“The people who lost a loved one have to re-experience the loss, are told outlandish claims about their loved one being alive again and stuck in the body of a child somewhere,” he said. “I think this is a crassest manipulation of belief and of the fear of death merely for the sake of reality TV ratings.”

As for my two cents, the producers of this show, as well as any parents who would encourage their child to maintain fantasy as reality by submitting them for casting, are placing that child’s future development and mental health at risk, for profit.  In my view, this makes them some of the worst kinds of charlatans, and if there were an afterlife, I like to think that there would be a special place of unpleasantness reserved just for them.

-J.C.

This Week’s OFFF Award Goes to Pat Robertson!

This Week's OFFF Award Goes to Pat Robertson!

Pat Robertson pulled off a double play, this week. On top of his claim that environmental regulation could result in the deaths of “a couple billion people,” this king of charlatans actually had the balls to WARN people AGAINST religious frauds, telling them to “beware these scamsters, especially scamsters in religious garb, quoting the bible.” Holy Cow!!!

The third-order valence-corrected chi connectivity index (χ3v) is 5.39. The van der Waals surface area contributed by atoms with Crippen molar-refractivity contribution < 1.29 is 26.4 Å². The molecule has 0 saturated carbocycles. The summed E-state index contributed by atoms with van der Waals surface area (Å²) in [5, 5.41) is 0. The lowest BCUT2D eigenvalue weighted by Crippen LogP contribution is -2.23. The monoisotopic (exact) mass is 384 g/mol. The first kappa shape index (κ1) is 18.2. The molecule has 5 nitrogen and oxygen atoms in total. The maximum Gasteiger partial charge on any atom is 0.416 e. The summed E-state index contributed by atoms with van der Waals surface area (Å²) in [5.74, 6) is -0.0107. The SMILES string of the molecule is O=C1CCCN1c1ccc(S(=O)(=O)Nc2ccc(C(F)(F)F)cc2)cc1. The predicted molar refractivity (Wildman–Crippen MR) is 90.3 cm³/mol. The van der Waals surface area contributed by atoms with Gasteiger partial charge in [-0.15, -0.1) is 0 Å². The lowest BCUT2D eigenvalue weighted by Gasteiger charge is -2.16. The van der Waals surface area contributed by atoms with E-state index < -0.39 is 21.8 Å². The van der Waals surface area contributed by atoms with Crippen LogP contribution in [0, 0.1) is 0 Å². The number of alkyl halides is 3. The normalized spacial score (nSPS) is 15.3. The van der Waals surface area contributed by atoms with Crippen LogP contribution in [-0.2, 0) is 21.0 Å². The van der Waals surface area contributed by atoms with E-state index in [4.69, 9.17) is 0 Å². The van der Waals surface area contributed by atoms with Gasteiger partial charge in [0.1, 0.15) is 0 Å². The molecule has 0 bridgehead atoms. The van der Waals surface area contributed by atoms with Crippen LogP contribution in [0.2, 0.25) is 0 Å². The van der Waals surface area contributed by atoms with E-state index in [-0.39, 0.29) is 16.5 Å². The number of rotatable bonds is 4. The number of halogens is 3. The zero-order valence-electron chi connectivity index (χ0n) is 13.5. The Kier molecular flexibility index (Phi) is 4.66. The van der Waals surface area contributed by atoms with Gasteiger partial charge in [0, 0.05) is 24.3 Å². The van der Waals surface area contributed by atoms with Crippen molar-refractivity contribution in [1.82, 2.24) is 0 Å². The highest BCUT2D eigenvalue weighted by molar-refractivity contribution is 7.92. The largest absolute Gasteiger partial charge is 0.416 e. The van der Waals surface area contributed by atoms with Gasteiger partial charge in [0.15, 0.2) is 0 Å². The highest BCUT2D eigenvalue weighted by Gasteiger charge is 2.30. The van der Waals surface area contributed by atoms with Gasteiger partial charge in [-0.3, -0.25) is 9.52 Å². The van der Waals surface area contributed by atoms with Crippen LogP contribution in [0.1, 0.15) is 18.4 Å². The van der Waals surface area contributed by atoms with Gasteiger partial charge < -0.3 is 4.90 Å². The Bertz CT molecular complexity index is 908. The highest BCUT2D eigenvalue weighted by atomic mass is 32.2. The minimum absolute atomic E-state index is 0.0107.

Either one of these statements alone would have made him a nominee for this week’s OFFF award, but both of them in one week made him a shoe in! Congratulations, Pat, on some truly Outstanding Fraud, Fakery, and Falaciousness.

Don’t forget to send in your nominees for next week’s award!

‘Psychic’ Twice Arrested for Fraud Completely Avoids Legal Punishment by Paying off Her Victims in Both Cases

At the beginning of this month, the Orlando Sentinel reported on a woman named Peaches Stevens, who had been arrested for fraud, back in November of 2011.  Apparently, Peaches, who also goes by the name of “Miss Starr,” makes her money as a self proclaimed psychic and fortuneteller.  Her basic M.O. is to convince her victims that they and their loved ones have a terrible curse upon them, and then extort large sums of money from them, with promises to remove the curse:

Overwhelmed by problems, Priti Mahalanobis consulted a fortuneteller who told her there was a curse on her family.  After spending nearly $136,000 in cash, gift cards and jewelry to have Windermere psychic “Miss Starr” remove the hex, Mahalanobis came to the conclusion that she had been swindled.